Updated: Jan 18
My family recently returned from a trip to Colorado. ⛰
We flew, and since being back I’ve had so many people ask, “So how WAS it?” Here is my honest answer, and it’s two-fold:
On the one hand ✋:
All truly went well. The airport was by no means a ghost town, the resort and places we ventured to felt busy and alive, plenty of safety measures were being taken, and there was a certain sense of normalcy that felt incredibly refreshing.
✋On the other hand:
There IS a pandemic occurring, and no matter what precautions are being taken, a person still takes a measure of risk and must feel comfortable with that in order to travel.
HERE’S WHAT IT REALLY LOOKED LIKE...
The Airport - There was incredible inconsistency in this regard, depending on the airport we were in. Chicago O’Hare did not enforce the 6 foot social distancing rule in many parts, while Denver International did. Regardless, you are surrounded by human beings, sharing the bins in the security line, getting handed your driver’s license by the hand that just touched dozens of other licenses, the list goes on. I will say that absolutely everybody wore a mask the entire time - both in the airport and on the plane.
The Airplane - On the plane, again, great inconsistency. On the way there, United Airlines didn’t offer a snack or beverage service for purchase because they wanted masks on the entire flight. On the way back, however, Spirit Airlines did allow it. 🤷♀️ Masks were required, but there was no limitation on what type of face covering you wore.
Masks During Airline Travel - Masks are required to be worn the entire duration of your time in the airport and airplane, with the exception of when you are consuming food and beverage. There was great variety in what was acceptable in terms of masks. I saw everything from bandanas, reusable and washable masks, some with ventilators, temporary throw-aways, and neck scarves.
The Resort - Our family stayed in two different resorts, and again, different policies were in place. One strictly enforced the rule to wear a mask the moment you stepped into the clubhouse while the other was more lenient. One location offered no housekeeping service due to limiting staff while the other location offered full service. In the elevator, you were to ride by yourself or with members of your own household only.
Our Marriott resort normally offers extra activities like tie dying shirts for the kids, poolside hot dog grilling and s’mores, etc. and all of those activities were canceled.
The Pool - Both resorts’ pools were open and allowed for masks to be removed during the entire duration of being poolside. No resort floaties or pool noodles were available for use. All hot tubs had recently been opened for use.
Restaurants - In Vail, restaurants were open for business across the board. Everybody was open for carry-out and outside dining, and some were even open to sit inside. In coffee shop-style settings the expectation was to wear a mask while you were in line but then you could remove the mask once you had your food and drink and were consuming it.
Shops - Masks were required in all stores. In clothing stores, some dressing rooms were open while others were not.
Activities & Entertainment - We were in Colorado, so much of the activity was outdoor-based. Such settings bode well for the current Covid environment because it allows for good portions of your day to be without a mask on. (However, I still saw people biking outside wearing masks in the heat!) The top-of-the-mountain activities were all shut down, with the exception of the mountain coaster.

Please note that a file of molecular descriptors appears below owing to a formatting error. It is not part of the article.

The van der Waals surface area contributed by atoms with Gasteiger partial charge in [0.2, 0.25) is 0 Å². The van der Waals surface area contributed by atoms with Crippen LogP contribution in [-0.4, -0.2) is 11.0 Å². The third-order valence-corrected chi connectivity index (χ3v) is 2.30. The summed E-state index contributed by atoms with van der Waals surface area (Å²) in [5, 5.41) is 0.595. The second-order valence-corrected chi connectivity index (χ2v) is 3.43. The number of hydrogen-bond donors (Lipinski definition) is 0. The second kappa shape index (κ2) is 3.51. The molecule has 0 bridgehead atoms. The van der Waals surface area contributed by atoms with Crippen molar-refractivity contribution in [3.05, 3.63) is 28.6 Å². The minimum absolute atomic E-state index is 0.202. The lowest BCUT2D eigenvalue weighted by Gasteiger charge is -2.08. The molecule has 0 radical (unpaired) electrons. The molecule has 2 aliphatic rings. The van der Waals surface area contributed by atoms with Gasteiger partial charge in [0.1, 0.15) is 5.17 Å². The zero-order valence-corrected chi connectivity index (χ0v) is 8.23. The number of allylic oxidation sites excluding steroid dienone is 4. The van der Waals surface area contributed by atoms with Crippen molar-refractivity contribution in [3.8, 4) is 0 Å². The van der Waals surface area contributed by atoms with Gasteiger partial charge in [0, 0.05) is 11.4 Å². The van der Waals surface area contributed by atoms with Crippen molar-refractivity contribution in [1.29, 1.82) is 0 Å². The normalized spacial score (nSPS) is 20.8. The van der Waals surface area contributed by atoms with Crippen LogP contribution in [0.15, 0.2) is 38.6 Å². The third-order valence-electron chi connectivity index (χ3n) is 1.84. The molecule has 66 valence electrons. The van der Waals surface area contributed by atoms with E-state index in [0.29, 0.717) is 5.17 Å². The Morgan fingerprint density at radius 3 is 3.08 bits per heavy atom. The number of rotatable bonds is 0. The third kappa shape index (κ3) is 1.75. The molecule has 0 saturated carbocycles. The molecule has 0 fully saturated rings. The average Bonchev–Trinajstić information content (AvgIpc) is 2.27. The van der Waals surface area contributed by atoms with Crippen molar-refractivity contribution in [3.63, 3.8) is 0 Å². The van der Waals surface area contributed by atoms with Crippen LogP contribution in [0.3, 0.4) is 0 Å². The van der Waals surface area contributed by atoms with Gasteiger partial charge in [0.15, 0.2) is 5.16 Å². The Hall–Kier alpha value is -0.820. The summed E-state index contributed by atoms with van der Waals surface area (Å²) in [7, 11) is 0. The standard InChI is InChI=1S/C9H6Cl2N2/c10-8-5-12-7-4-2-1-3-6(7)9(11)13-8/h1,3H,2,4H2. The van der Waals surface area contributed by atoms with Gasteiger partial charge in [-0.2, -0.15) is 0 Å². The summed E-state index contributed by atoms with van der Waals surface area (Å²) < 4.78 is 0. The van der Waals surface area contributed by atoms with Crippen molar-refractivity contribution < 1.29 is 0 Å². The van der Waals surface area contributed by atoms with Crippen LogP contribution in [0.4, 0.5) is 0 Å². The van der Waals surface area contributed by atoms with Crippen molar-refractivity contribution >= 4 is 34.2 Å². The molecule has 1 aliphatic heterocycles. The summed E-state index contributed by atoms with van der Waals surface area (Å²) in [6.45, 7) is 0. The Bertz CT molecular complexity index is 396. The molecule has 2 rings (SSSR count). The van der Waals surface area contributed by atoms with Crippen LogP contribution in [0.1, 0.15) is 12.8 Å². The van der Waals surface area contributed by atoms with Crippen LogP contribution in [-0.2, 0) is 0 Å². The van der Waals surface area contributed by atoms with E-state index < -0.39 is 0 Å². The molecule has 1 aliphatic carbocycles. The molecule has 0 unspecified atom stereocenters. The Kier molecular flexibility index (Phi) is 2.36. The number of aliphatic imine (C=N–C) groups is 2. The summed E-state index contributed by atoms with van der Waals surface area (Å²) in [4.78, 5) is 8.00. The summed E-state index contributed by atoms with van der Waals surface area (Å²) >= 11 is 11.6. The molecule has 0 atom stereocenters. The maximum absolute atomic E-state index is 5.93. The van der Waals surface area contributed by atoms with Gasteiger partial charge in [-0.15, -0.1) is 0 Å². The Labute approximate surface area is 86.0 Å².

Out & About - Resort shuttles were canceled, while village bus service was offered. All shops were open. Many activities were canceled, with the exception of outdoor concerts and activities like mountain biking and river rafting.
Here’s my quick pros and cons list of the logistics of wearing a mask. (Note: I’m speaking logistically and not intending to turn this into a debate or a thesis on the effectiveness of masks. Take it for what it is. 😉)
Surprisingly, masks seemed to be a way to express your style and personality. I saw everything from neck scarves to bandanas to masks promoting sports teams and Star Wars.
It conveniently hides facial expressions.
It disguises bad smells.
You can burst out laughing at someone in public & not be overly embarrassed (see my 7/27 Insta post).
It saves on lipstick for women because nobody sees your mouth.
For those of you who blush easily (me 🙋♀️) you’re spared a little embarrassment.
It hides one’s double chin. 🙌
You cannot see people’s smiles. Oh how we rely on seeing others’ grins in order to connect with them!
You cannot see people’s facial expressions in general. You don’t realize how much you look to people’s mouths in order to emotionally “read” them. People’s emotions are worn on their face, and the mouth does much of that nonverbal communication.
It’s difficult to understand what people are saying.
It’s harder to breathe. You are ready to take that mask off the minute you can.
The mask has the potential to get lost.
THE FINAL WORD
It takes the right personality to travel during these times. My family and many of my close friends knew the risk but still felt comfortable and motivated enough to do it.
That being said, I will state the obvious. Precautions are being made, but things are not foolproof. Just when I saw that the workers disinfected the mountain coaster seat, the next employee touched the handlebar my daughter was about to touch. There are a million examples like that that occurred.
So - remain knowledgeable - of your own personality as well as the facts around the virus and traveling.
If you do venture out, enjoy and don’t look back. It can feel incredibly healthy to get out and about so just soak all of the goodness in. ✨
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